Our work is only possible through the generosity of private philanthropy. Find out how you can support our mission and can contribute to our work.
Join the HJS mailing list and keep up to date.
TIME: 10th January 2017, 13:00 – 14:00
VENUE: Committee room 3, House of Lords, Palace of Westminster, London, SW1A 1AA
SPEAKER: Dr Craig Whiteside, Associate Fellow, International Centre for Counter-Terrorism
Propaganda is one of the most powerful weapons used by the Islamic State. From newspapers to adverts, ISIS is brazen in its use of media and press to spread its message and recruit supporters. While this output has been the subject of significant examination and attention, most of it has focused on recent content analysis. But what are the longer-term motifs of the Islamic State’s media arm? What are the relationships like between key media leaders? What are the main structures and institutions? And how might this information come into play in the fight against the Islamic State?
By kind invitation of Lord Kilclooney, The Henry Jackson Society is pleased to invite you to an event with Dr Craig Whiteside, author of the paper Lighting the Path: The Evolution of the Islamic State Media Enterprise. Dr Whiteside has examined media published by the Islamic State since 2003. Based on this history, the paper presents six observations about the media department and its role in the larger movement – in the hope that this knowledge will be helpful in efforts to combat this particular group and its inevitable imitators in the future.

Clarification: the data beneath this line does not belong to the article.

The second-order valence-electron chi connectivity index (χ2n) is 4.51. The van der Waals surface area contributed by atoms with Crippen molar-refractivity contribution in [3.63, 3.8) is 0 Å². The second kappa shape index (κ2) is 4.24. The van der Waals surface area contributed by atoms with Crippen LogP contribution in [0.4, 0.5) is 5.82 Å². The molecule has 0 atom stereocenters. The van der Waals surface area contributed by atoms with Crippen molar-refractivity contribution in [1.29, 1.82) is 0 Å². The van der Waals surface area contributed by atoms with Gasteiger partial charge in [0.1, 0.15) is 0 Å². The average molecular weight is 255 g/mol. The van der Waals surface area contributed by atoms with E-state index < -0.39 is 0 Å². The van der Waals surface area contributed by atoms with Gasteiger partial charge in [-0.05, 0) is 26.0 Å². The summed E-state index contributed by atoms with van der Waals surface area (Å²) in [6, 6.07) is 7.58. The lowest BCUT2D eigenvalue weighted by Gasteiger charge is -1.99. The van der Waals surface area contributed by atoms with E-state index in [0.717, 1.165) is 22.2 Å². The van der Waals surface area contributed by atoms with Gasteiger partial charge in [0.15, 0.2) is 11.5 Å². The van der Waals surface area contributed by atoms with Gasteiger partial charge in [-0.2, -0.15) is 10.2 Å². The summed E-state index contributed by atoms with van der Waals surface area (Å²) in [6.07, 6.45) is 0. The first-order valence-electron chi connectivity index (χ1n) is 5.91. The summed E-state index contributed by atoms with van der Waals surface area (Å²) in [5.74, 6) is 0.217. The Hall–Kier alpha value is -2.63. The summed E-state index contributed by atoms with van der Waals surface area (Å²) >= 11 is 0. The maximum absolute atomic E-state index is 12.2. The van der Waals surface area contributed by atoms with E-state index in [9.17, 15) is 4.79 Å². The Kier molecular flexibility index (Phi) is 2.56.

Dr. Craig Whiteside is an Associate Fellow at the International Centre for Counter-Terrorism, an Associate Professor for the Naval War College, Monterey, and teaches at the Naval Postgraduate School. He is a senior associate with the Centre on Irregular Warfare and Armed Groups at the Naval War College in Newport, Rhode Island and lectures at the U.S. Air Force Special Operations School. Whiteside’s current research focuses on the doctrinal influences of the leadership of the Islamic State movement, the evolution of its political-military doctrine since 1999, and the tribal engagement strategy that has fuelled its return since 2008. His doctoral research investigated the political worldview of the Islamic State of Iraq (2003-2013). He is a graduate of the United States Military Academy at West Point and Washington State University.